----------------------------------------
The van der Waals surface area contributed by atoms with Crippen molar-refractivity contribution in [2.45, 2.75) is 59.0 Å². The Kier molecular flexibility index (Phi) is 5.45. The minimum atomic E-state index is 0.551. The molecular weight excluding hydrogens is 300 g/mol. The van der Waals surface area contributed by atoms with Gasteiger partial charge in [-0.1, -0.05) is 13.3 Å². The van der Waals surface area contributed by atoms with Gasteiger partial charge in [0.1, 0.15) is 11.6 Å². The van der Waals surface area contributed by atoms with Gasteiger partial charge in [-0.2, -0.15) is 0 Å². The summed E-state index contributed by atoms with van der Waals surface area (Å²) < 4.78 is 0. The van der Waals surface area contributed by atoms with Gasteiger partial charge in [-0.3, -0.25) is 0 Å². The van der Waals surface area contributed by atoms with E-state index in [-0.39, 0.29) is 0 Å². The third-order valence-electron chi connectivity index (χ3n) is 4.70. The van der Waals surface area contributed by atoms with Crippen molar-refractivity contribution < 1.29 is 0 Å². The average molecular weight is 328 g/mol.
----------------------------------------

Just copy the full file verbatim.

The van der Waals surface area contributed by atoms with Crippen molar-refractivity contribution in [2.45, 2.75) is 59.0 Å². The Kier molecular flexibility index (Phi) is 5.45. The minimum atomic E-state index is 0.551. The molecular weight excluding hydrogens is 300 g/mol. The van der Waals surface area contributed by atoms with Gasteiger partial charge in [-0.1, -0.05) is 13.3 Å². The van der Waals surface area contributed by atoms with Gasteiger partial charge in [0.1, 0.15) is 11.6 Å². The van der Waals surface area contributed by atoms with Gasteiger partial charge in [-0.2, -0.15) is 0 Å². The summed E-state index contributed by atoms with van der Waals surface area (Å²) < 4.78 is 0. The van der Waals surface area contributed by atoms with Gasteiger partial charge in [-0.3, -0.25) is 0 Å². The van der Waals surface area contributed by atoms with E-state index in [-0.39, 0.29) is 0 Å². The third-order valence-electron chi connectivity index (χ3n) is 4.70. The van der Waals surface area contributed by atoms with Crippen molar-refractivity contribution < 1.29 is 0 Å². The average molecular weight is 328 g/mol.